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Female firefighter helps extinguish job stereotypes

Published on 10/05/19

Britain’s first female firefighter, a male childminder, and a personal trainer who uses a wheelchair have helped students at The Hewett Academy to look beyond the stereotypical careers they might think are open to them.

At a careers morning for the school’s Year 7 students, pupils were asked to guess which jobs matched nine guest speakers, including Jo Reynolds who joined the fire service as a teenager in 1982.

“Women make great firefighters, but there are still very low numbers - we need to challenge this, because they do a great job,” she said.

Some pupils were taken aback at the results – which also included a male hospital matron and a female construction sales executive.

Subrina Nailim said: “I was very surprised because I thought only men could work as firefighters.

“Now I want to be a firefighter myself when I grow up.”

Pupils held a ‘speed networking’ session with the speakers, quizzing them about their chosen careers and the obstacles they’d overcome to reach their goals.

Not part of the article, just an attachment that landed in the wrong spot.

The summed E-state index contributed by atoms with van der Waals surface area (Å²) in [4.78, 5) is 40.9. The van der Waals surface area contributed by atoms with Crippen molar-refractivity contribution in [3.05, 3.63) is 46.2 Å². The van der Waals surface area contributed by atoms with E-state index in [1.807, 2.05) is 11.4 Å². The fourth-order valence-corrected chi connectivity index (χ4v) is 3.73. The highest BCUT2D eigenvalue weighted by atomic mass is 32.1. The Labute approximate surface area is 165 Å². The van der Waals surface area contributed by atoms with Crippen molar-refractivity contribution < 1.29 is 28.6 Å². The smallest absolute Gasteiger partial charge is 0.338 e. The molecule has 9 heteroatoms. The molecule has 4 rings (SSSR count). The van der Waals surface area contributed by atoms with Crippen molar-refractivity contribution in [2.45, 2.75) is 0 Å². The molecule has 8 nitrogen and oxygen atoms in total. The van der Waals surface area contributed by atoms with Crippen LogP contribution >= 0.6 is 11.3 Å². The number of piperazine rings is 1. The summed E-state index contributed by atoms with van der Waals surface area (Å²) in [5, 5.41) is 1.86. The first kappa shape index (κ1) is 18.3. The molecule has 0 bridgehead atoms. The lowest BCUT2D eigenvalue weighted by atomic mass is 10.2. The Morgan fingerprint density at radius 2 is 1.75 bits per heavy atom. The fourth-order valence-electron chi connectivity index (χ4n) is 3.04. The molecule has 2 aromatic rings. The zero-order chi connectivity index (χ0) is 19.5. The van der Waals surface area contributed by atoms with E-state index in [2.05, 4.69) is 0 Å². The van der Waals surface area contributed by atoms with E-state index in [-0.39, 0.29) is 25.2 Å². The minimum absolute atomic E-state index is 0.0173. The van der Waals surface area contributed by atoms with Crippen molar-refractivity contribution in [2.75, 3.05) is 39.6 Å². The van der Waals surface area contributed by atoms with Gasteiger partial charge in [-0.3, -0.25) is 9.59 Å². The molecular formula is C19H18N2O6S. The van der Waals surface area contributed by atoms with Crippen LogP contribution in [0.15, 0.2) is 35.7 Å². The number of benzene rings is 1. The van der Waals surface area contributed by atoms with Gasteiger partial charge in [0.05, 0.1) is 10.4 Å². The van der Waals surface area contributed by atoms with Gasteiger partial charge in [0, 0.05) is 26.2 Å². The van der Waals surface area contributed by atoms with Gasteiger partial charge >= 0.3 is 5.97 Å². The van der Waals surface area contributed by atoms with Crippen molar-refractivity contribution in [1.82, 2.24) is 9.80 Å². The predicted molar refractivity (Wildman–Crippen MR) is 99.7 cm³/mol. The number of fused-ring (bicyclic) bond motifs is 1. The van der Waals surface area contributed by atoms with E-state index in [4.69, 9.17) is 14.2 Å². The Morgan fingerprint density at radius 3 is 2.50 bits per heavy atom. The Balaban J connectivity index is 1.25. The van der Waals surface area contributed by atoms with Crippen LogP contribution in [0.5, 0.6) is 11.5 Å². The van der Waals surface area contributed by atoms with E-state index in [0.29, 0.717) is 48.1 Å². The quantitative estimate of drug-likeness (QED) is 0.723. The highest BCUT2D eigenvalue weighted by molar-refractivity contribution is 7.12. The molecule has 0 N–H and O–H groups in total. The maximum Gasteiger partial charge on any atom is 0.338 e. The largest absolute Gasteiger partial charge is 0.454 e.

Personal trainer Joel Connor-Saunders explained how he had faced barriers in his career because of being in a wheelchair.

“I could have done with an event like this when I was at school, because it would have made me much more confident to achieve what I wanted to,” he said.

The morning is part of a series of careers events for pupils across the school, run in partnership with the Norwich Opportunity Area which aims to improve social mobility in the city.

Hewett Academy careers lead Natalie Freeman said: “Our aim is to broaden our pupils’ horizons, and help them understand that whatever their passions are, they can pursue them – whatever their background.”